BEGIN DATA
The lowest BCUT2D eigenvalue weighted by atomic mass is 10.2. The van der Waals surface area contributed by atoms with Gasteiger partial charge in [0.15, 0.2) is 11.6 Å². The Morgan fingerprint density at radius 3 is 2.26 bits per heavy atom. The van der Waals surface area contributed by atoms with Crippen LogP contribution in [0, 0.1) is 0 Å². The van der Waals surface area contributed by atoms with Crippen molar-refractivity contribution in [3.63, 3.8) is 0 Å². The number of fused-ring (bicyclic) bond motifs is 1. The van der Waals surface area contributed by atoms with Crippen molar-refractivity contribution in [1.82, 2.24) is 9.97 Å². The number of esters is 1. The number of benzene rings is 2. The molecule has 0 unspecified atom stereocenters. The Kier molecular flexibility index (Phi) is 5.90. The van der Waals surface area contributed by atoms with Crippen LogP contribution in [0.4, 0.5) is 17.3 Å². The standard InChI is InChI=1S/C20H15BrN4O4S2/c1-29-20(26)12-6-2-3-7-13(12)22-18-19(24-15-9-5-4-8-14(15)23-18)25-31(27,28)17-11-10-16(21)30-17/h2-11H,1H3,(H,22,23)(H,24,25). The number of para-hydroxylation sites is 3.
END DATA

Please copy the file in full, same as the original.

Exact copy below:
The lowest BCUT2D eigenvalue weighted by atomic mass is 10.2. The van der Waals surface area contributed by atoms with Gasteiger partial charge in [0.15, 0.2) is 11.6 Å². The Morgan fingerprint density at radius 3 is 2.26 bits per heavy atom. The van der Waals surface area contributed by atoms with Crippen LogP contribution in [0, 0.1) is 0 Å². The van der Waals surface area contributed by atoms with Crippen molar-refractivity contribution in [3.63, 3.8) is 0 Å². The number of fused-ring (bicyclic) bond motifs is 1. The van der Waals surface area contributed by atoms with Crippen molar-refractivity contribution in [1.82, 2.24) is 9.97 Å². The number of esters is 1. The number of benzene rings is 2. The molecule has 0 unspecified atom stereocenters. The Kier molecular flexibility index (Phi) is 5.90. The van der Waals surface area contributed by atoms with Crippen LogP contribution in [0.4, 0.5) is 17.3 Å². The standard InChI is InChI=1S/C20H15BrN4O4S2/c1-29-20(26)12-6-2-3-7-13(12)22-18-19(24-15-9-5-4-8-14(15)23-18)25-31(27,28)17-11-10-16(21)30-17/h2-11H,1H3,(H,22,23)(H,24,25). The number of para-hydroxylation sites is 3.